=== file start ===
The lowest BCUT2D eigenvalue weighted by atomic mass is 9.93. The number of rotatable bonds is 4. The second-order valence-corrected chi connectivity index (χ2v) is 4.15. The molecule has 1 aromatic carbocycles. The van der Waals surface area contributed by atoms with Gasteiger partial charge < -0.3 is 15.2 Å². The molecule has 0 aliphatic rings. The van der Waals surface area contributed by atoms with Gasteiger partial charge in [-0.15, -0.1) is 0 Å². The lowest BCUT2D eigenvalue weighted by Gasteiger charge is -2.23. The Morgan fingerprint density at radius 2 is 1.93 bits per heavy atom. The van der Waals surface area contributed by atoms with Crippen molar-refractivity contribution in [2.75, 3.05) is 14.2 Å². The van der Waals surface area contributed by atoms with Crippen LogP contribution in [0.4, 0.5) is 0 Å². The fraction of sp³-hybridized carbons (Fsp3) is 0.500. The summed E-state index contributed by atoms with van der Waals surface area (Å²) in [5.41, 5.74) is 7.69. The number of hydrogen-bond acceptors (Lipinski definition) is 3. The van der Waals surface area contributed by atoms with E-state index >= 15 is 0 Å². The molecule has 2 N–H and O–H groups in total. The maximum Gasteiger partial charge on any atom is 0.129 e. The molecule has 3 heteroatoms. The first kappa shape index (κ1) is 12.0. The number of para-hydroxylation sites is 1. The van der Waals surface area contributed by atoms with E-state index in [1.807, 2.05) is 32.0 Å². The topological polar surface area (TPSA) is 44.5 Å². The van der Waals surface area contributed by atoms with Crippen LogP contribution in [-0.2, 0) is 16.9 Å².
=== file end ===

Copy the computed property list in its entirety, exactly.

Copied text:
The lowest BCUT2D eigenvalue weighted by atomic mass is 9.93. The number of rotatable bonds is 4. The second-order valence-corrected chi connectivity index (χ2v) is 4.15. The molecule has 1 aromatic carbocycles. The van der Waals surface area contributed by atoms with Gasteiger partial charge < -0.3 is 15.2 Å². The molecule has 0 aliphatic rings. The van der Waals surface area contributed by atoms with Gasteiger partial charge in [-0.15, -0.1) is 0 Å². The lowest BCUT2D eigenvalue weighted by Gasteiger charge is -2.23. The Morgan fingerprint density at radius 2 is 1.93 bits per heavy atom. The van der Waals surface area contributed by atoms with Crippen molar-refractivity contribution in [2.75, 3.05) is 14.2 Å². The van der Waals surface area contributed by atoms with Crippen LogP contribution in [0.4, 0.5) is 0 Å². The fraction of sp³-hybridized carbons (Fsp3) is 0.500. The summed E-state index contributed by atoms with van der Waals surface area (Å²) in [5.41, 5.74) is 7.69. The number of hydrogen-bond acceptors (Lipinski definition) is 3. The van der Waals surface area contributed by atoms with E-state index >= 15 is 0 Å². The molecule has 2 N–H and O–H groups in total. The maximum Gasteiger partial charge on any atom is 0.129 e. The molecule has 3 heteroatoms. The first kappa shape index (κ1) is 12.0. The number of para-hydroxylation sites is 1. The van der Waals surface area contributed by atoms with E-state index in [1.807, 2.05) is 32.0 Å². The topological polar surface area (TPSA) is 44.5 Å². The van der Waals surface area contributed by atoms with Crippen LogP contribution in [-0.2, 0) is 16.9 Å².